Title: 3 Willows: The Sisterhood Grows
Author: Ann Brashares
Release Date: January 13, 2009
Challenge: Countdown Challenge, A to Z Challenge
Genre: Teen, Chick Lit
Review: Originally posted at Curled Up Kids
Rating: 4 out of 5
3 Willows: The Sisterhood Grows is the story of Ama, Jo, and Polly, three best friends who have drifted apart over the years.
The summer before high school is a time of change for all of them. For Jo, it’s about going to the beach and hanging out with the “cool” girls, hoping she can make friends with them in the three months before high school starts. However, she doesn’t expect the cute boy she crosses paths with or the family problems that she decides to ignore.
For Ama, it’s about working hard to get into Princeton, just like her older sister. But when her scholarship for the summer arrives in the form of an outdoor adventure, Ama is devastated. How can she survive an entire summer out in the wild?
For Polly, life can be difficult when your mom is an artist who doesn’t seem to have the time for you. But then she gets an idea that will finally make everyone notice her. It will just require a little time and effort…
Throughout the Sisterhood of the Traveling Pants series, Ann Brashares has proven masterful at writing teenage friendships. She takes that to a new level with 3 Willows. In the Sisterhood, the girls had solid friendships prior to finding the pants. They helped the girls stay friends and keep in touch, yes, but they’d already built their relationships with one another. In 3 Willows, that strong base isn’t in place. The girls were friends once, but that friendship has lapsed. The entire book is basically about their re-discovering what they once had and what friendship really means. In other words, this series will not be just another repeat of the SSisterhood. Though there are similarities (same setting and cameos by minor characters), this series will stand on its own strengths.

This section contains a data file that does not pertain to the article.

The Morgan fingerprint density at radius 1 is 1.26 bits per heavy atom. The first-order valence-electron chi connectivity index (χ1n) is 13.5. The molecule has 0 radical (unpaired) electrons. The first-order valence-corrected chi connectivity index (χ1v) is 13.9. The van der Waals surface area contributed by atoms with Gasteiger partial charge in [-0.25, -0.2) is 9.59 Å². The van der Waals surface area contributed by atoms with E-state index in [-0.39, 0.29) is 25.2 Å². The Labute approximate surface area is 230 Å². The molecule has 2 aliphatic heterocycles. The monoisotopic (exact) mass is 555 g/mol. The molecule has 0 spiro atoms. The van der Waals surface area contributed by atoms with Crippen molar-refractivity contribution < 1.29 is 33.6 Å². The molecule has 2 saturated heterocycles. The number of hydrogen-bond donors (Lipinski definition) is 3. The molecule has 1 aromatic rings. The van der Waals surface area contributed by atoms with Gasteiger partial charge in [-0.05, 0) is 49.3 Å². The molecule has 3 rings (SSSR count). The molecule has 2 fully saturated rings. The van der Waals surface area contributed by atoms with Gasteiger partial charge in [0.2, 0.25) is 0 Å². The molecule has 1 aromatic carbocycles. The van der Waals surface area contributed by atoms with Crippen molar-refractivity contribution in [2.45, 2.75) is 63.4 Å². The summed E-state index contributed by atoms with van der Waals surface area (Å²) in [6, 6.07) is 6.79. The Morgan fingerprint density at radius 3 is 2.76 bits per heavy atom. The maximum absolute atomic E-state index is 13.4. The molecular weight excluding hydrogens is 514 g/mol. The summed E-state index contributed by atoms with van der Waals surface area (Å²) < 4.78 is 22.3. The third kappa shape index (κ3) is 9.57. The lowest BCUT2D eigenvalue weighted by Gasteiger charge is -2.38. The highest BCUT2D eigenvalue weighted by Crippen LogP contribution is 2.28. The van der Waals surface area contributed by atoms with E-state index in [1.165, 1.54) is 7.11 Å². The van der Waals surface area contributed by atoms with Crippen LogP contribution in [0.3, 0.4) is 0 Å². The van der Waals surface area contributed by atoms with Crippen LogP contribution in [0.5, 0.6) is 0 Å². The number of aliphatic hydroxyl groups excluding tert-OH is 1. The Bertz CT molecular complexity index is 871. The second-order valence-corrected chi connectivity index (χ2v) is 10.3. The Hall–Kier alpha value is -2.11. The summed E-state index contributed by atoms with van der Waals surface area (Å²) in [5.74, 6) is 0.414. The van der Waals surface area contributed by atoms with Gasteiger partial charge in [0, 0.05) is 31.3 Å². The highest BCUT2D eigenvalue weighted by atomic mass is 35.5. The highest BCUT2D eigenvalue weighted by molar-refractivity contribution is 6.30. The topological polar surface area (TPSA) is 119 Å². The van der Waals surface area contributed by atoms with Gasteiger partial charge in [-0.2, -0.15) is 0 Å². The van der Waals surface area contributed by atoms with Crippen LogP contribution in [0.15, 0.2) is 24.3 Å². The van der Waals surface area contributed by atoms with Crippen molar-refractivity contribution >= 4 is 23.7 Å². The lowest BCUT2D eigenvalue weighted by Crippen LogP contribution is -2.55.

The girls in 3 Willows are also younger than the Sisterhood girls. As a result, the books may appeal to a younger age group. That’s not to say that older teens and adults won’t enjoy them. Like all of Brashares’ other books, they are well-written and easy to read. The characters are very sympathetic; even when they treat each other badly, it’s easy to empathize. Brashares masterfully gets the reader into the head of each of the girls.